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Potential Frozen Shoulder & Rehab

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  • Potential Frozen Shoulder & Rehab

    Hello and thanks for your time. My wife has consistent pain in her left shoulder, predominantly on the lateral deltoid. She is performing rehab movements without weight as given to her by her medical team. She believes the pain is activity specific and continues to engage in the activities concerned. The movements do not appear to be alleviating the pain. Her most painful movement is raising her arm above her head, whether unassisted or using a finger walk up a wall. I have suggested she incorporate light resistance in the form of rowing motions using bands or light dumbbells (3 - 5 lbs based on comfort) but she is concerned that she has or could injure her shoulder doing so. She does not lift weights and is post-menopausal.

    Any suggestions?

  • #2
    Originally posted by user1 View Post
    Hello and thanks for your time. My wife has consistent pain in her left shoulder, predominantly on the lateral deltoid. She is performing rehab movements without weight as given to her by her medical team. She believes the pain is activity specific and continues to engage in the activities concerned. The movements do not appear to be alleviating the pain. Her most painful movement is raising her arm above her head, whether unassisted or using a finger walk up a wall. I have suggested she incorporate light resistance in the form of rowing motions using bands or light dumbbells (3 - 5 lbs based on comfort) but she is concerned that she has or could injure her shoulder doing so. She does not lift weights and is post-menopausal.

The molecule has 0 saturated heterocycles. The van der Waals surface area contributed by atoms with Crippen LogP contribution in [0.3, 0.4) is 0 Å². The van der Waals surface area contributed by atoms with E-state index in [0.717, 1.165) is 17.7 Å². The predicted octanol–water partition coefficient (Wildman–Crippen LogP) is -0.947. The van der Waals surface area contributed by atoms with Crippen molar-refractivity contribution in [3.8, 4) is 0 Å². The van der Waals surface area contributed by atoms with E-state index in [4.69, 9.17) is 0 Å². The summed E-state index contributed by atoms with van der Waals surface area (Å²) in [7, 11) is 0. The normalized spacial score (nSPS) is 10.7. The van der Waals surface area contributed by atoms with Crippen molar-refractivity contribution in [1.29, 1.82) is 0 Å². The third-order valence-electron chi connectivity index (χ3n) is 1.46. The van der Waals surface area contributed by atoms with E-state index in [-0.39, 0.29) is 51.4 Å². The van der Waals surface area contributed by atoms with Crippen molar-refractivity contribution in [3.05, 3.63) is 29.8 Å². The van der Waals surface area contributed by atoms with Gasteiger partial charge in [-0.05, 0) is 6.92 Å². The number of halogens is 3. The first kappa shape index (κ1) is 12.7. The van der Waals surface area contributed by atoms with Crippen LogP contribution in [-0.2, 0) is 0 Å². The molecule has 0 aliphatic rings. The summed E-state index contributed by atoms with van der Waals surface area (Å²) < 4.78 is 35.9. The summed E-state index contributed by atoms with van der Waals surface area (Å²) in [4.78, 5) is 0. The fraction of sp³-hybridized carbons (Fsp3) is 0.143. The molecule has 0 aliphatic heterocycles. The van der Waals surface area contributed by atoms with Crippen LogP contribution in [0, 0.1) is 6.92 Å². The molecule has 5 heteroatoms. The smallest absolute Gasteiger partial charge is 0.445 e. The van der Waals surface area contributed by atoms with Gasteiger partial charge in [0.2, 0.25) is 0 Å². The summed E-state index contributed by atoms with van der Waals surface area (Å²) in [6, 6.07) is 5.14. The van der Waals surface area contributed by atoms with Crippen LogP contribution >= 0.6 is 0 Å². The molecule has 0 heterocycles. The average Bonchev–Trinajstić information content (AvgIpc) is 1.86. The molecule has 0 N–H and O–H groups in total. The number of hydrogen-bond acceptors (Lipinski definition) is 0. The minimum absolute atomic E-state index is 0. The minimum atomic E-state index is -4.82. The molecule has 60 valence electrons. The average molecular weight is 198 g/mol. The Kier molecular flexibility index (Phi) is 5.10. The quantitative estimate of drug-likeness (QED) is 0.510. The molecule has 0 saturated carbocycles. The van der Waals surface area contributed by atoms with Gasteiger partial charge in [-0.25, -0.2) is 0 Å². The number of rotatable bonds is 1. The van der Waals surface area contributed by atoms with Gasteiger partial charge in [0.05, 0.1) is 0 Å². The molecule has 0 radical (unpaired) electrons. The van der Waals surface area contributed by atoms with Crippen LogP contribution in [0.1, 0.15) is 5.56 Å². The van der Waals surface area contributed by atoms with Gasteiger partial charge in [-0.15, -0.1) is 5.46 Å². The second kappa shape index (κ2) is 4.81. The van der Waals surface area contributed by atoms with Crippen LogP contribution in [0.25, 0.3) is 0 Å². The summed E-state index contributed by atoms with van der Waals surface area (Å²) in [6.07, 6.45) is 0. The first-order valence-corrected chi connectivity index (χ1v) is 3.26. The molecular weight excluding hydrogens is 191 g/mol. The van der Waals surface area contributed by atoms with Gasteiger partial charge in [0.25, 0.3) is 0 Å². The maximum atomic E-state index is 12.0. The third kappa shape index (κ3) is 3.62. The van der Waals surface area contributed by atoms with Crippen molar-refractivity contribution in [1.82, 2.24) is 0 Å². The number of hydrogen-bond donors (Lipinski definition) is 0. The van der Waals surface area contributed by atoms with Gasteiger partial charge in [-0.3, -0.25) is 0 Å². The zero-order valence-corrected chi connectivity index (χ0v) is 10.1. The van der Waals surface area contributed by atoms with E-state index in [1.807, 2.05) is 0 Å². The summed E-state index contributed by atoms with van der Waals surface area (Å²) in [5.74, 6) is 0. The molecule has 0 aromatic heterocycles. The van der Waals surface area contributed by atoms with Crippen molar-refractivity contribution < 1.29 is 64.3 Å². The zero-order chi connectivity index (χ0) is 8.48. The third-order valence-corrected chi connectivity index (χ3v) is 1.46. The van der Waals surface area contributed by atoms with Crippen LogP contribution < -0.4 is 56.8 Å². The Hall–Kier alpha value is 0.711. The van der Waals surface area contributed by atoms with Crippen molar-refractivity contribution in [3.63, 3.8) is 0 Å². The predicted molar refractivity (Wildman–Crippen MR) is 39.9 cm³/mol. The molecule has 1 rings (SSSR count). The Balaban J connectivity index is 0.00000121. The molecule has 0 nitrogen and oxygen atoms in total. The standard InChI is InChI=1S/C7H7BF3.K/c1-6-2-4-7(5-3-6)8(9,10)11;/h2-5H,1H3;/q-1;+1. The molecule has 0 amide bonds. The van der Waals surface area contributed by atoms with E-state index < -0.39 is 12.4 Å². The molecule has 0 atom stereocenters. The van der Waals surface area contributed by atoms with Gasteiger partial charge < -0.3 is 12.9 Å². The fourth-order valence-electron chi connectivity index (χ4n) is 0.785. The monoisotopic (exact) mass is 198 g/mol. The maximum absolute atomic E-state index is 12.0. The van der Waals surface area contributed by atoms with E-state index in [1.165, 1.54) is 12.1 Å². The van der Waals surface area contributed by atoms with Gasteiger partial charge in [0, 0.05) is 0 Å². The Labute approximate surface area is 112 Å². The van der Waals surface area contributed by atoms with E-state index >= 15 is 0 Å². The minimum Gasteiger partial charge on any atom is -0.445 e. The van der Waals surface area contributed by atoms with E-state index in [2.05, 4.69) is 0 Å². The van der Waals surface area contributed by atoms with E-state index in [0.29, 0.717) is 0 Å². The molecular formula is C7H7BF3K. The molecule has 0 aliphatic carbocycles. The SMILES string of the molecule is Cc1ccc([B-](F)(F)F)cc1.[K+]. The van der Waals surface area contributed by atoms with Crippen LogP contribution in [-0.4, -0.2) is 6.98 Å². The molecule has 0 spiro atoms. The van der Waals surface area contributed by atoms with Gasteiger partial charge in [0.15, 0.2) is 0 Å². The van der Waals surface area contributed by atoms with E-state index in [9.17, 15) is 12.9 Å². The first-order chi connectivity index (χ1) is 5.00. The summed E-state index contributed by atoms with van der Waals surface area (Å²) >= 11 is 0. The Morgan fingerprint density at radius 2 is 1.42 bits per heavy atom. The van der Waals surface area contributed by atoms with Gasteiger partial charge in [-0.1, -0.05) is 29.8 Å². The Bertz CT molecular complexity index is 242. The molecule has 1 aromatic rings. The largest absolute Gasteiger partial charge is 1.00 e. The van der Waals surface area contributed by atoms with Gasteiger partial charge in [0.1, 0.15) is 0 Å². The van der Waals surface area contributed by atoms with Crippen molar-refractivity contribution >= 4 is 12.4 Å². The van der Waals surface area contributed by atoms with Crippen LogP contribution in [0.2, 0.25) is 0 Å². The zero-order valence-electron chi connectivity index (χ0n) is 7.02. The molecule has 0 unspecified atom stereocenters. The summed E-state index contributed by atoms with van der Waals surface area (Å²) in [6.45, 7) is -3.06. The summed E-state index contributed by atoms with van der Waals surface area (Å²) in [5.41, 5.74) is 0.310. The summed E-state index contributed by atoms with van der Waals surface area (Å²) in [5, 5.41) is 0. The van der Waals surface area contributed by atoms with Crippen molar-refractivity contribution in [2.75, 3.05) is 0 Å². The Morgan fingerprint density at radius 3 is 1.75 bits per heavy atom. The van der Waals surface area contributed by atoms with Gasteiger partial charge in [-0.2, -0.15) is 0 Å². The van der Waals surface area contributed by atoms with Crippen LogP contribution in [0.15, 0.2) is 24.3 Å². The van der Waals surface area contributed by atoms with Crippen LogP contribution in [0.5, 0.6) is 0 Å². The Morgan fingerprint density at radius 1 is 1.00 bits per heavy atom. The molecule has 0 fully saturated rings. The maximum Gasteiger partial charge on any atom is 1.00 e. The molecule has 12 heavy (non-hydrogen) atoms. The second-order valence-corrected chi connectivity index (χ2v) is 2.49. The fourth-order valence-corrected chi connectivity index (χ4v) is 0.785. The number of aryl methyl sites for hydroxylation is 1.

Any suggestions?
    Hey user1 - thanks for the questions. It is difficult for us to provide individual advice and recommendations without speaking with your wife directly via consultation; which we do offer remotely. I noticed the title of this thread as "frozen shoulder". Usually when I am giving this narrative or see others doing so, we are seeing marked reductions in range of motion compared to the opposite upper extremity. The rehabilitative approach is usually centered around education about meaning of symptoms based on the individual's understanding and then appropriately dosed activity to return range of motion and function, which for me often includes loading to tolerance. Hope that helps. We'd be happy to consult with her. If you all are interested, please complete our intake paperwork HERE.

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    • #3
      Thanks Michael, it does help. I would say the range of motion is significantly reduced in that she can still move her arm around but not without significant pain, with some movements being more painful than others. Activities like cooking (lifting, and holding suspended, pots and pans) also aggravates the shoulder.

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